Waterfront Guys: Friendhip Forged by the Sea

Two men, separated by the years, are reconnected by a love of the sea.

Italian native Antonio Mellone, left, reviews his growing collection of handmade model ships with retired Navy officer Thomas Gorman at Mellone's work station in his Lincroft home.
Photo by John Emerson

It is a small world after all. Just ask Lincroft residents Antonio Mellone, 70, and Thomas Gorman. Their story is one of friendship built on a shared passion for the sea. It began on a pier in Naples, Italy, was lost to time and circumstance, then rediscovered in New Jersey.

Mellone remembers Naples, the city of his birth, as “a piece of paradise that fell on the earth.” Best of all was the waterfront. As a youth, Mellone spent countless hours at the water’s edge watching freighters, passenger ships and naval vessels traverse the bay. At home, he carved hundreds of miniature ships out of scraps of wood. “I had the desire to own a navy,” he says, “to see a whole navy at once.”

One day in 1958, when Mellone was 15, he was stopped by a young American naval officer who needed directions. Lieutenant Thomas Gorman—whose own childhood was spent near the waterfront on Manhattan’s East Side—was stationed on the USS Elokomin, a fleet oiler that refueled in Naples. “We started to talk,” says Mellone, and through broken Italian and English, hand gestures and facial expressions, they recognized a mutual fascination with all things nautical.

The two met again about three months later. Gorman, who was on deck duty, noticed Mellone pacing the pier. Leaning over the rail, Gorman called out, “Antonio, you want to come aboard?”

It was Mellone’s first time on a ship. “I was looking up and down, all around, asking all kinds of questions,” he says. The engine room fascinated him most. “It was something that made me feel a dream came true,” Mellone says.

Gorman spent another year on the USS Elokomin, but did not cross paths again with his younger friend.

Mellone earned an accounting degree at a university in Naples and met his future wife, Lilliana, at a local dance. Seeking a better life, the couple moved to America in 1966, settling in Brooklyn, where Lilliana had family.

Mellone found work with A.G. Ship Maintenance Corporation cleaning ships in New York Harbor. Destined for bigger things, he quickly ascended to the company’s presidency. When the firm relocated to Newark, Mellone set out to convince his wife they should move with their five children to suburban New Jersey. “She said, ‘I see no houses over there, only trees,’” says Mellone. “So we got a real estate agent and started to see the houses hiding between the trees, and then we started to see how beautiful is New Jersey.” In 1981, they settled in Lincroft.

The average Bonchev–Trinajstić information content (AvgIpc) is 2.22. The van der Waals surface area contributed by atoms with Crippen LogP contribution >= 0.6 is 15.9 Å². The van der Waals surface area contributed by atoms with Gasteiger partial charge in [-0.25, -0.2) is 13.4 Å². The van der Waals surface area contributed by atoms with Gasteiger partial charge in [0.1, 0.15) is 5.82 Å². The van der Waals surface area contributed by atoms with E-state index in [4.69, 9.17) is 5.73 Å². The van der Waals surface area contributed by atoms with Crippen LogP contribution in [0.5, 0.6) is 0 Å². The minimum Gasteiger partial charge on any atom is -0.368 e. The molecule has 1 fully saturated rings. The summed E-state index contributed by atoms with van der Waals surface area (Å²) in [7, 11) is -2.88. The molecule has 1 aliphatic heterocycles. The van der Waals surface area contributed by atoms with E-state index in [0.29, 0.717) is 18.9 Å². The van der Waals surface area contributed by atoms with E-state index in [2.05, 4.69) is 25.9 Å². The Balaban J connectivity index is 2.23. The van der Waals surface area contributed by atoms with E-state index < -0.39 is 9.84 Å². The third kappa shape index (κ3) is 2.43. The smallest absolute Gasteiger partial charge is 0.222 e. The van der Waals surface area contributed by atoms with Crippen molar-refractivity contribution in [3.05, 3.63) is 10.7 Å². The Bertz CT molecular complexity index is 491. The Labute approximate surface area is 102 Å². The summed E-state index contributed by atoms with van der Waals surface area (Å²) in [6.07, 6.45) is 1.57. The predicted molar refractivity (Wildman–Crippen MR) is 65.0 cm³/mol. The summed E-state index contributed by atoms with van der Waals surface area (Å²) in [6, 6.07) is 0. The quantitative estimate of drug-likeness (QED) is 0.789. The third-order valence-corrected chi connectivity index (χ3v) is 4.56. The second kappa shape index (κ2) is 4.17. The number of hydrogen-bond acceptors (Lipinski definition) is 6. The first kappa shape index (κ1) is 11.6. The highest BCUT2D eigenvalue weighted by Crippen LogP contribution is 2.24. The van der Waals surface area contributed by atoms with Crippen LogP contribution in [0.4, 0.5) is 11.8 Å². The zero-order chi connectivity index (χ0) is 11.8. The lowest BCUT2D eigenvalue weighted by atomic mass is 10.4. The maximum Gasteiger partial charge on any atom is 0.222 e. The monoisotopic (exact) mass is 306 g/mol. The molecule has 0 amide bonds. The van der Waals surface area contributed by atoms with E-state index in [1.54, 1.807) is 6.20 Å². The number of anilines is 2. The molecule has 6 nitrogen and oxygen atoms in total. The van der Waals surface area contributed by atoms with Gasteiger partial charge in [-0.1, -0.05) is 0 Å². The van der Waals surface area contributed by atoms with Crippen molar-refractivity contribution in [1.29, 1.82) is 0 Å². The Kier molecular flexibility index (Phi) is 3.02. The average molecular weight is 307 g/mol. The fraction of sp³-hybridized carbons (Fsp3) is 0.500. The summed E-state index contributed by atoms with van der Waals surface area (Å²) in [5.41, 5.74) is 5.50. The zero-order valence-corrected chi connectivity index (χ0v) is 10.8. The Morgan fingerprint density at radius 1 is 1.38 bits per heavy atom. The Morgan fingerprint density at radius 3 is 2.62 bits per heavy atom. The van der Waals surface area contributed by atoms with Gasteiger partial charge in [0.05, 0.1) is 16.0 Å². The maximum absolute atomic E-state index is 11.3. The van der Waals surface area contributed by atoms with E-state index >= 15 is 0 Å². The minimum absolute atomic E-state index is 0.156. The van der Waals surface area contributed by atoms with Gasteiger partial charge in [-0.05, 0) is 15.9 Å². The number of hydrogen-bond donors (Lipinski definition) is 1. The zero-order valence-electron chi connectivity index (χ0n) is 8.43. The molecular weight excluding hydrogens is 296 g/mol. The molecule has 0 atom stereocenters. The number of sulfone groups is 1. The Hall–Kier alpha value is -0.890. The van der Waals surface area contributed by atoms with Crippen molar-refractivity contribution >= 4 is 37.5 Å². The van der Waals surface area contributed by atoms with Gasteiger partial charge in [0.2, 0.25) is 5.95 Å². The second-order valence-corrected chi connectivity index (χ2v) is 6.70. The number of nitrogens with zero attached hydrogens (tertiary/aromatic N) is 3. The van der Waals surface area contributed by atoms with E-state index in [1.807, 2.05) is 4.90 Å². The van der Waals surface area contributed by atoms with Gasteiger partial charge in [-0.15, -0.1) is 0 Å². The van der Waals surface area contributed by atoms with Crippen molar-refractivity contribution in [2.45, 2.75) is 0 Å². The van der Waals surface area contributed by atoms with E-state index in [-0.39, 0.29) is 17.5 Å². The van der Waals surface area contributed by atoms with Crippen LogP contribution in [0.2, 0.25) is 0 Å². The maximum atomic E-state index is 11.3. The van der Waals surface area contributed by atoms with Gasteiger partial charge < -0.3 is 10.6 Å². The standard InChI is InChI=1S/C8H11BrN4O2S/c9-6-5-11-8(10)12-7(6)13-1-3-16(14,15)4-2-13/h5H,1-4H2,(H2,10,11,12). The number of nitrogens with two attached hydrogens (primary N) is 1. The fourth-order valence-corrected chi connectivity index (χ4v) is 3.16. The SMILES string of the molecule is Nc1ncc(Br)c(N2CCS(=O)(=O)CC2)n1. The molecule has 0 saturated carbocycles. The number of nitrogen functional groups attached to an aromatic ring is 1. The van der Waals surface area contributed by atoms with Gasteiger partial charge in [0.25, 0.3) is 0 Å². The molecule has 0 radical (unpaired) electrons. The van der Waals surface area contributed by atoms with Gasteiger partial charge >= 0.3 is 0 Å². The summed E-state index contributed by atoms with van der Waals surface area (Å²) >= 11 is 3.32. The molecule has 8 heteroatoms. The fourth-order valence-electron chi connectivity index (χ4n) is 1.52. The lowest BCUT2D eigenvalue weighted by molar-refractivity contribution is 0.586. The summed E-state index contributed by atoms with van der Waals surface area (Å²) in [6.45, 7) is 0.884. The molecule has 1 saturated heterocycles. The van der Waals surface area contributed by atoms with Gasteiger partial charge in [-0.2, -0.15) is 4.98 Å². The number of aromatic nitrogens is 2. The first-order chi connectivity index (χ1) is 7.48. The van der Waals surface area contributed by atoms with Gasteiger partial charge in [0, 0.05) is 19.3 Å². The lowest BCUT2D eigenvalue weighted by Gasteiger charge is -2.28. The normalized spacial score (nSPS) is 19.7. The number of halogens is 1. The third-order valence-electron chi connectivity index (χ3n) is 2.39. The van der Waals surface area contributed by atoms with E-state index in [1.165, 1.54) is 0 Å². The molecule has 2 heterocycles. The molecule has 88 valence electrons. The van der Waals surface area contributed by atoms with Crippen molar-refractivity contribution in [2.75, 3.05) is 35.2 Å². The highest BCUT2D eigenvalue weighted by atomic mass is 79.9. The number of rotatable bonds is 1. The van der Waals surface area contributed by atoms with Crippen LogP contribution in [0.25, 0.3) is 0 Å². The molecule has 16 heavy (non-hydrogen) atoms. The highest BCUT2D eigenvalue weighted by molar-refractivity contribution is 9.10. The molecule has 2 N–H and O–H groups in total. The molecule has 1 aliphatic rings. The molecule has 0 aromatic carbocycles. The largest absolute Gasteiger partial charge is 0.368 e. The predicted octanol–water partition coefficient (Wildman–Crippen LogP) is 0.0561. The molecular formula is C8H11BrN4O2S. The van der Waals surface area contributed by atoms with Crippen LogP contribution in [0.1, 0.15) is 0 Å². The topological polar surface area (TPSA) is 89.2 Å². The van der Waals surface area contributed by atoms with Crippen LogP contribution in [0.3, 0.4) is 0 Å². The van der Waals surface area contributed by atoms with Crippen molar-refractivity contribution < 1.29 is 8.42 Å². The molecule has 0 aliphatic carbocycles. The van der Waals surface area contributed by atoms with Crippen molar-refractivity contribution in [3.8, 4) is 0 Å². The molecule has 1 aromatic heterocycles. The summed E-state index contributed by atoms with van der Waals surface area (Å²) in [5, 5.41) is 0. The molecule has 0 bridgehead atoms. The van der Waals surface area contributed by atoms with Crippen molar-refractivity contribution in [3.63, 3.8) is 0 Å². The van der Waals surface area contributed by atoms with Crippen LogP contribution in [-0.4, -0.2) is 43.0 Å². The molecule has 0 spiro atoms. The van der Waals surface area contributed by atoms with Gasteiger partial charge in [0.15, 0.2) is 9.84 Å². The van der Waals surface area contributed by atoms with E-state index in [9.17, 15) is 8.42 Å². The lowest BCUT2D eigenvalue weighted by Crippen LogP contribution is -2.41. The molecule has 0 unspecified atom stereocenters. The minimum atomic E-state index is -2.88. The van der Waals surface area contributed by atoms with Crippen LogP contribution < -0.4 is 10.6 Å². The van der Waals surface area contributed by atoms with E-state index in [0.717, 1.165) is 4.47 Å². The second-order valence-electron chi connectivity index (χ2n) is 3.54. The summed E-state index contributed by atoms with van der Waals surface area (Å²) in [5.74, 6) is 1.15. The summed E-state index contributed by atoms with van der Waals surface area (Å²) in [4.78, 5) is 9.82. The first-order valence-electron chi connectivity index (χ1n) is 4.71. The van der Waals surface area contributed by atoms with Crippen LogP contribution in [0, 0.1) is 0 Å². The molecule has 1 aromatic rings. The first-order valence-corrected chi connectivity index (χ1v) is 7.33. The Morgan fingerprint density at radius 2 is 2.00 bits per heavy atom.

Gorman rose through the naval ranks to serve as the surface operations officer on the staff of the Eastern Sea Frontier under Admiral John S. McCain Jr. He met his future wife, Marie, a nurse, in 1959. A year later, they married and headed to Lincroft, where they would raise their two kids. Before retiring in 1974, Gorman got involved with the state’s application to bring the USS New Jersey to Jersey City. The battleship ended up in Camden, but to this day, Gorman lobbies for it to be moved north.

In 1992, Mellone decided to sell his wife’s old green Lincoln Continental. “Somebody called me, wanted to see the car,” he says. “I gave him the address. The guy came around.” After haggling over the price, the stranger handed Mellone a business card with the image of the USS New Jersey. The two began to talk ships, and suddenly, a gap of 34 years was closed. “We met again,” says Mellone. Without knowing it, they had lived three miles apart for more than a decade.

The two have remained close, celebrating good times with the occasional glass of wine and counseling each other after the deaths of their spouses.

Gorman has encouraged Mellone to continue his miniature ship building, which now includes a more refined fleet of sailboats and a complete navy. Both men have owned real boats, but they’ve never sailed together. Still, they share an unbreakable bond. “We’re waterfront guys,” says Gorman.

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